Entrepreneur Failure Stories: 10 Entrepreneurs Who Failed Big Before Becoming Successful. Failure is a part of business. Very few entrepreneurs ever make it big without first experiencing some massive failures. Whether it be running a business into the ground, getting fired from a job or even going to jail, plenty of very successful entrepreneurs have seen huge failures before ever accomplishing their dreams.
So if you ever feel worn down or intimidated by the thought of failing, just take a look at these entrepreneurs who failed before making it big.
Evan Williams Before co-founding Twitter, Williams (pictured above) developed a podcasting platform called Odeo. But the platform didn’t take off, in part because Apple announced the podcast section of the iTunes store shortly after the company launched. It folded shortly afterward.
Reid Hoffman Before co-founding LinkedIn and investing in big names like PayPal and Airbnb, Hoffman created SocialNet, an online dating and social networking site that ultimately failed.
Jeff Bezos Amazon is one of the biggest success stories of the online era. But before Amazon became a household name, the company’s CEO had several failed ideas. One of the most notable was an online auction site, which evolved into zShops, a brand that ultimately failed.
Akio Morita Back in the early days of Sony, Morita’s products weren’t quite as popular or well known as they are today. In fact, the first product was a rice cooker that ended up burning rice.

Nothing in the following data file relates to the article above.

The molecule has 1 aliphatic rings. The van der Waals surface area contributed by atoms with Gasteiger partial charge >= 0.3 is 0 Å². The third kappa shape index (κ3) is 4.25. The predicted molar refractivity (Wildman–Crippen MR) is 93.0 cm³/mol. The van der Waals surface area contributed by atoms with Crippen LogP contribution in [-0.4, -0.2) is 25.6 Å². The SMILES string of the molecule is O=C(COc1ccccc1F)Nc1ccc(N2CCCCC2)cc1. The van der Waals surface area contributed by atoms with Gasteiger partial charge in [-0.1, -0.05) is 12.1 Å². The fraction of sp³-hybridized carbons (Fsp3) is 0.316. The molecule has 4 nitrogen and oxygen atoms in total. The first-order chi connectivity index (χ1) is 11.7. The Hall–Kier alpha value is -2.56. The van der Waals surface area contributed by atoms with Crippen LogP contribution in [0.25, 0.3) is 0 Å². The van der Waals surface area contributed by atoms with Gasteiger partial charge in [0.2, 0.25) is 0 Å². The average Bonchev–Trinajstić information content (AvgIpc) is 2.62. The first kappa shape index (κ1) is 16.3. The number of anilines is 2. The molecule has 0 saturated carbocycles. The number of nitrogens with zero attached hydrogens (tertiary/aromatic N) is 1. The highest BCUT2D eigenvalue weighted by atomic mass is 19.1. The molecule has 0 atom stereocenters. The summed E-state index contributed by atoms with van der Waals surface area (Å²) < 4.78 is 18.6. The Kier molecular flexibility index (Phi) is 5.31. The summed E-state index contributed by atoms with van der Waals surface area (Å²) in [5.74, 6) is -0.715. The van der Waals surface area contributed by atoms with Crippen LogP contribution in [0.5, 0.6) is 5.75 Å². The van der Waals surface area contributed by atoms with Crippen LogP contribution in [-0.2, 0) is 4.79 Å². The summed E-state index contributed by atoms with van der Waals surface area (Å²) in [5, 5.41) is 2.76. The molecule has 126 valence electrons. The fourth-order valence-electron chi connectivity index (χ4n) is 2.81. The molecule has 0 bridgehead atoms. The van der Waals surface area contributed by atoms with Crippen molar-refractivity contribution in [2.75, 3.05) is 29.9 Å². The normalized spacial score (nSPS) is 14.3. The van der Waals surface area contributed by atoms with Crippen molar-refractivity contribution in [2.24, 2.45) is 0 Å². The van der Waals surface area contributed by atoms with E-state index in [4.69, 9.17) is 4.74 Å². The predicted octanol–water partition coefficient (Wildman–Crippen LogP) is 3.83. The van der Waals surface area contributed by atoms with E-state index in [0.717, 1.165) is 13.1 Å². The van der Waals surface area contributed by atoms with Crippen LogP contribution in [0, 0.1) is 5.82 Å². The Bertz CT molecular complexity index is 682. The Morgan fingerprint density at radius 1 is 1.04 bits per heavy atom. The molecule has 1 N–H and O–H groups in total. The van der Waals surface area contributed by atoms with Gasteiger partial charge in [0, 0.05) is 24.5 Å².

Momofuku Ando Before even coming up with the idea for instant noodles, which took him many tries to develop successfully, Ando had a small merchandising firm in Japan. But in 1948, he was convicted of tax evasion and spent two years in jail. He then lost that company due to a chain reaction bankruptcy.
Tim Ferris The author of “The 4-Hour Workweek” (pictured above) was turned down by about 25 publishers before finding one who actually agreed to publish his work — which later became a best selling title Peter Thiel Before starting PayPal and investing in big names like Facebook, Thiel lost big. His early hedge fund, Clarium Capital, lost 90 percent of its $7 billion assets on the stock market, currencies and oil prices.
Christina Wallace The current vice president of branding and marketing at Startup Institute is the former co-founder of Quincy Apparel. When the company shut down in 2013, Wallace stayed in bed for three weeks before forcing herself to get up and re-join the world
Sir James Dyson Dyson wasn’t always a well-known name associated with vacuum cleaners. In fact, it took Sir James Dyson 15 years and all of his savings to develop a bagless prototype that worked. He developed 5,126 prototypes that failed first Fred Smith Though we all know now that FedEx is a viable business model, Smith’s college professor disagreed. The future venture capitalist received a poor grade on an assignment where he pitched the idea for the company Ending quote: Success is not final, failure os not fatal: It is the courage to continue that counts